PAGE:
It’s at this point that my manager and I spoke to HR, who allocated me a dedicated person who I could talk to about my disease, treatment and any work issues whenever I needed. This person gave me an outlet, someone to talk to about cancer versus work. They made my time at work much more positive and helped me feel more in control.

More treatment

Then in 2013, another shock - the cancer had started growing again and the treatment became more complicated. Standard chemotherapy and radiotherapy wouldn’t work, and further operations were ruled out as difficult and dangerous.

I was starting to lose my battle to even maintain a sense of my new normal, and had to take time off work. This led to depression – it was a very difficult time. But a glimmer of good news in the form of approved funding for costly Cyberknife treatment gave me a boost (the treatment is a very strong form of radiotherapy which targets the cancer directly rather than radiating the overall area).

I felt saved – and partied hard that day!

I had two weeks of treatment with 45 minutes of radiotherapy each day – at one of the best cancer hospitals in the world. But that meant travelling away from family and home to London, and bearing the costs of travel and accommodation for my husband and me. Obviously, this was all additional stress at an already very difficult time.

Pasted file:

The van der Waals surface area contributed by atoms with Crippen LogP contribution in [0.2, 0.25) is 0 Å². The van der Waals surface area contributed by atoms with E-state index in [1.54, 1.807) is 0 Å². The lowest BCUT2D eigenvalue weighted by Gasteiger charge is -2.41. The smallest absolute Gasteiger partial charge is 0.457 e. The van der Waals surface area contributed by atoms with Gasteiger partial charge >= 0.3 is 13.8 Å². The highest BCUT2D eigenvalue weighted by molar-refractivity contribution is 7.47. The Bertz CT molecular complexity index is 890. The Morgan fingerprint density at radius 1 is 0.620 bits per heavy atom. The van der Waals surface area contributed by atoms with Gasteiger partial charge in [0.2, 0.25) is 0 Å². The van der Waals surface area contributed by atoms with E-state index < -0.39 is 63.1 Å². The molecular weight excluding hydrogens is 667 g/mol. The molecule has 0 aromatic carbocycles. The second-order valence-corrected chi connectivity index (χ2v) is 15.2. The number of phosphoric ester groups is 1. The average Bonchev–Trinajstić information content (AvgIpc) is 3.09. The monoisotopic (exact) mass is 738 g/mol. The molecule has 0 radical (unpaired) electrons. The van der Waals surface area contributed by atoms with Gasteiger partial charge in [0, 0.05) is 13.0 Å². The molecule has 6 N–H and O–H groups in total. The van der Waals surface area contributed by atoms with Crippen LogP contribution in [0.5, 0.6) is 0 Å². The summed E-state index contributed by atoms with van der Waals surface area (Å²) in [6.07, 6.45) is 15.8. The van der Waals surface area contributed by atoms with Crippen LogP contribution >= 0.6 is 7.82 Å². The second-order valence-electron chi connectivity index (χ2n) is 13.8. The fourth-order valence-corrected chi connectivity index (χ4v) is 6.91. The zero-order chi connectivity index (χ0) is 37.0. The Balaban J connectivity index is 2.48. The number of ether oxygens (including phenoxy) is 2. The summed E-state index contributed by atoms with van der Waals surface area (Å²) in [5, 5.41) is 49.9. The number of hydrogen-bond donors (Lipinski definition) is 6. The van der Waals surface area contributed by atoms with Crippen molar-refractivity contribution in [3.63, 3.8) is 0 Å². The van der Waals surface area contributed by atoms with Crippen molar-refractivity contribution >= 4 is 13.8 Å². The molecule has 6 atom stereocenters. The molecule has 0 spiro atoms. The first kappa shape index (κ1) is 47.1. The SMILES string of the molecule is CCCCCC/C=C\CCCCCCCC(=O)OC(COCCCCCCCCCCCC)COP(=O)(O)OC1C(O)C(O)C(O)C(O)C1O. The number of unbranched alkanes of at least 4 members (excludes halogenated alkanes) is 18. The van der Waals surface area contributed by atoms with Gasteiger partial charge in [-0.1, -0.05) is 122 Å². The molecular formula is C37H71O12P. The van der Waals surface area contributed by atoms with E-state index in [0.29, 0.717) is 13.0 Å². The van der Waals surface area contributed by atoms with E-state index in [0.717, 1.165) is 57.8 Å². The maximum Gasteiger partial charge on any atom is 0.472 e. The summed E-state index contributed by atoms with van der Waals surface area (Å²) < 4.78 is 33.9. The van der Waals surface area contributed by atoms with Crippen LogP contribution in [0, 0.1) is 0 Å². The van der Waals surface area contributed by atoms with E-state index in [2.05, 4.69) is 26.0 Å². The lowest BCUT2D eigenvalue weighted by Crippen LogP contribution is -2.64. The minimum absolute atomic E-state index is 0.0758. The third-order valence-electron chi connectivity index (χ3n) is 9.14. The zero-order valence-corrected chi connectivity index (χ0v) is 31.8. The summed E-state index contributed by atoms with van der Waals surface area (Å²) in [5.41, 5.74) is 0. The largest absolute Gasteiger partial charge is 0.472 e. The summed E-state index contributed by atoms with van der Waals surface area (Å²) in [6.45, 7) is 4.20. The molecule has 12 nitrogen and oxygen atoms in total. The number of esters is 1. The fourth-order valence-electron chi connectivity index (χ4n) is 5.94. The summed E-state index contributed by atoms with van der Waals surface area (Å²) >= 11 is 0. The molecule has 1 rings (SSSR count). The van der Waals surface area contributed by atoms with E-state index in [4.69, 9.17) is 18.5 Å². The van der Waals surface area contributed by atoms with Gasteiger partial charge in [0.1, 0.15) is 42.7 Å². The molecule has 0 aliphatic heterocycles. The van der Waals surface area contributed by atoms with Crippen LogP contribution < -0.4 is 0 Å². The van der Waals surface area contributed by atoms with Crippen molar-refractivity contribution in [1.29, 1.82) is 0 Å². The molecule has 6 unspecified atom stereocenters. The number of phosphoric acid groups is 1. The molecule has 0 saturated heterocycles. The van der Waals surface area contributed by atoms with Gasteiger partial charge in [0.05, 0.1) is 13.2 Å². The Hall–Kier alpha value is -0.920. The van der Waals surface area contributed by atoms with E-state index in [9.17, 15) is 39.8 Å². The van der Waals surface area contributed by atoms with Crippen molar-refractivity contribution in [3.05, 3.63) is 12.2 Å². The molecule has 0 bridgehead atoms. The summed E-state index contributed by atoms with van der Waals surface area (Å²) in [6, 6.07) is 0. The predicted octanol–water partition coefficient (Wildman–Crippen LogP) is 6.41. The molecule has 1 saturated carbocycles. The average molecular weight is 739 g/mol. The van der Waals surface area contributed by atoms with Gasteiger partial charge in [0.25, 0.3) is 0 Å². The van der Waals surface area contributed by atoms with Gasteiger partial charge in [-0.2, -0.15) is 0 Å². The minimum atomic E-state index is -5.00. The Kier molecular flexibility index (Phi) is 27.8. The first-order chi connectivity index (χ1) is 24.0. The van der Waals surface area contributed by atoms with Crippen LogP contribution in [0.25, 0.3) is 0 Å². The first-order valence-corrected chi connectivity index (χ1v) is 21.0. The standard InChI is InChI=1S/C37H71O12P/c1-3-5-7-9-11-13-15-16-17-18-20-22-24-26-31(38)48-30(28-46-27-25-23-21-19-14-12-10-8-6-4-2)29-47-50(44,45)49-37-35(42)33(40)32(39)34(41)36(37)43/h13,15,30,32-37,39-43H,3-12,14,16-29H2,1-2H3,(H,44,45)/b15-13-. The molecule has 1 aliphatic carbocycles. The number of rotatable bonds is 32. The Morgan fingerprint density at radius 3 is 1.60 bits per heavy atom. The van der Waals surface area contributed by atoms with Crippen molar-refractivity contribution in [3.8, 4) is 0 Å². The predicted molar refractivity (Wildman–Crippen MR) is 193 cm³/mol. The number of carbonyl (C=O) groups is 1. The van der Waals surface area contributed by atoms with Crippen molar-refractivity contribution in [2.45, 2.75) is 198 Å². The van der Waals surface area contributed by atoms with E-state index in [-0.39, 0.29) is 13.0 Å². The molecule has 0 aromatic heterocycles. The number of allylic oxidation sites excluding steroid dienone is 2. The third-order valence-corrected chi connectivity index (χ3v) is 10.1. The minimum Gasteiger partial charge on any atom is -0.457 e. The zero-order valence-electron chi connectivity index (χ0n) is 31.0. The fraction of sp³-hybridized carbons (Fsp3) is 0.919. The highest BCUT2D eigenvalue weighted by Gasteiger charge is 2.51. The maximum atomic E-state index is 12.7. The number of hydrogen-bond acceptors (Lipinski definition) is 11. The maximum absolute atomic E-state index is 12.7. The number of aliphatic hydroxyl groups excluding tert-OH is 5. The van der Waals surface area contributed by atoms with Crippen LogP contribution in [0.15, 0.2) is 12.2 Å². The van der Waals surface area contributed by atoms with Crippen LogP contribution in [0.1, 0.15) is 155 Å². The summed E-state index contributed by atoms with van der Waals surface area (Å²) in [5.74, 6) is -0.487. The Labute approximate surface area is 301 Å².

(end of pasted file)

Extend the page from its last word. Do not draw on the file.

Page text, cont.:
The treatment worked, and I set out once again to regain some normality. But this time back at work I found it so much harder to concentrate, and I was encouraged to stop for a while and get some counselling, which I did. Again my manager and HR were a crucial part of the solution, and we agreed that I could work part time (whilst also covered by sick pay).

I wanted to know about death in service benefits and, with relief, learned that this was unaffected by sick pay cover. This allowed me time to rest but also to attend counselling and an external support group. All of this made a huge difference and I began focusing again on that ever-elusive ‘normal’.

More than a year later though, in 2015, the cancer was back – and this time in my right lung. It was incurable. I changed drugs to something even stronger, but then the side effects were worse too. More bone pain and more fatigue.

To this day the treatment is keeping the cancer steady but with five tumours in my lung, issues like depression, pain and fatigue still linger. I have good and bad days but draw a huge amount of strength from family, friends and colleagues. I’m still working part time, and still have the support of my manager, HR and my team.

The power of support

Naturally my life isn’t really normal, I’m less reliable than a healthy person might be; some days I need to be off sick or work from home and I can’t work long hours or travel a lot.  This affects my confidence at work, despite reassurances from my manager and team.

I also have hospital visits every six months in London and I generally find that two weeks before each appointment my sleep and concentration suffer. That is why it is so important to have managers and colleagues around who are understanding and supportive.

For me, I deal with it by keeping busy but others may need to take time off work over this period and that is fine too.  Everyone’s journey is different – there is no right or wrong and ultimately it is OK not to be OK.